The seminar will cover recent high-profile judicial cases on SEPs in China, like Huawei v. IDC (2014), Iwncomm v. Sony (2017), Huawei v. Sumsung (2018), and Qualcomm v. Apple (2018), mainly focusing on the following key issues related to the enforcement of SEPs:
1) The legal nature and effects of SEP owners’ FRAND statement under Chinese law. Should a FRAND statement be viewed as a contract between SSO and its members with third party beneficiaries (standard implementers), a unilateral juristic act under Civil Law, or a usufructuary right (in rem right) granted to all future standard implementers? Should Chinese law or foreign law govern the interpretation of the patent policy of an SSO?
2) The calculation of reasonable royalty rate for SEPs. The most difficult part to agree during a FRAND licensing negotiation is whether a licensing fee is "reasonable" or not. Could an SEP owner, when negotiating with potential standard implementers, insist a global rather a county-specific license? Should a reasonable royalty rate be a uniform and specific one or a range of royalties? Under what circumstances should the smallest saleable unit price (SSUP) theory be applied? Could an SEP owner insist on charging a certain percent of the sale price of the whole end product, such as smart phone, as royalty for the SEPs?
3) FRAND statement and injunctive relief under patent law. Under what circumstances would an injunctive relief be available to an SEP owner? How to determine whether an SEP owner or standard implementer is a willing licensor or licensee? To deny injunctive relief under the Patent Law or Anti-monopoly Law? What’s the difference?
Cui Guobin is the Associate Dean for International Affairs and Academics as well as Director of the Center for Intellectual Property at Tsinghua University Law School. Professor Cui earned his Ph.D. in law, LL.M., and B.Sc. in Chemistry from Peking University, and his second LL.M. from Yale Law School. His scholarly interests include intellectual property, antitrust, property, and law and economics theory. He has published more than 20 law review articles and two popular casebooks, “Patent Law: Cases and Materials” (1st edition in 2012, 2nd edition in 2015) and “Copyright Law: Cases and Materials” (2014). Before he joined Tsinghua in 2002, he had practiced IP law in Beijing and Shanghai. In 2008, he worked as an intern for Judge Rader at the U.S. Court of Appeals for the Federal Circuit. He was a visiting scholar at the George Washington University Law School in 2008, the University of Chicago Law School in July 2012, the University of Washington Law School in May 2013，and the University of New South Wales in February 2018. He also serves as adjunct researcher, the Center for Judicial Protection of Intellectual Property, the Supreme People’s Court of China; Legal advisor, Beijing High People’s Court; Specialist Juror, Beijing Intellectual Property Court; and Legal advisor, the People’s Court of Haidian District of Beijing.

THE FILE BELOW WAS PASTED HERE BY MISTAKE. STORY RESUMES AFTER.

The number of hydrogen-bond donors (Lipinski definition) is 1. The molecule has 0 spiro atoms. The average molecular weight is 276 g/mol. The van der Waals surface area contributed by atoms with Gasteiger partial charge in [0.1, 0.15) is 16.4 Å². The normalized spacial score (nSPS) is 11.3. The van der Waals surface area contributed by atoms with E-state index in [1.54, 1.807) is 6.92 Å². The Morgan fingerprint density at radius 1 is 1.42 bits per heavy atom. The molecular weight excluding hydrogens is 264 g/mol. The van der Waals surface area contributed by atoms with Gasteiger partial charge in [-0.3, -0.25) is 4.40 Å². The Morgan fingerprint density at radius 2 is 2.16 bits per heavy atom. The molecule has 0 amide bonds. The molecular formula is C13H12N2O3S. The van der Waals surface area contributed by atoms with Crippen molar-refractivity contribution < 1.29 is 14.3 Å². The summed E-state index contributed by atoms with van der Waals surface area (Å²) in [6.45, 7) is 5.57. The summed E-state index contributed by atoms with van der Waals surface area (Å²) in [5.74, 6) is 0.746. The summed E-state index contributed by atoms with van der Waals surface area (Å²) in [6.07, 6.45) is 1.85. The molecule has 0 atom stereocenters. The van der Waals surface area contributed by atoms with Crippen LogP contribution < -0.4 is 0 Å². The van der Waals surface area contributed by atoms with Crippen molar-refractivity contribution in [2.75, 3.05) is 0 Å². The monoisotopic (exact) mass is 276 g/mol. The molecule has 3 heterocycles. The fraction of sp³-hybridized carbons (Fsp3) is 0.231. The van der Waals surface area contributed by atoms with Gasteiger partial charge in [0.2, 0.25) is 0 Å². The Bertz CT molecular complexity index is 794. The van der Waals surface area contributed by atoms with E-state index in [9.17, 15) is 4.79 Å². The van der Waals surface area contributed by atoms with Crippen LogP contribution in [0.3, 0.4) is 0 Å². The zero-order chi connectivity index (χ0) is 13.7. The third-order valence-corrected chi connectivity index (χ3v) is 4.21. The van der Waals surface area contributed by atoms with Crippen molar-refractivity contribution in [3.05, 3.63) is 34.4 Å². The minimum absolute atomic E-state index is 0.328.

Kung-Chung LIU holds an LL.B. and LL.M. from National Taiwan University and a Doctorate from the Ludwig Maximilian Universitaet (University of Munich). He was a Research Fellow at Academia Sinica, Taiwan until 2017. In 2003, he was a Visiting Professor at the Faculty of Law of the National University of Singapore and a Visiting Senior Research Fellow for the IP Academy of Singapore. Professor Liu has served as one of the founding Commissioners of the National Communications Commission in Taiwan between 2006 and 2007. In 2014-15, he was a Visiting Professor at the School of Law, Singapore Management University, and the Founding Director of the Applied Research Centre for Intellectual Assets and the Law in Asia (ARCIALA). In addition, he has been co-appointed Professor at the Renmin University, China (2017), and the Graduate Institute of Technology, Innovation & Intellectual Property Management, National Chengchi University, Taiwan (since 2010).
This event is by invite only.
Last updated on 12 Jun 2019 .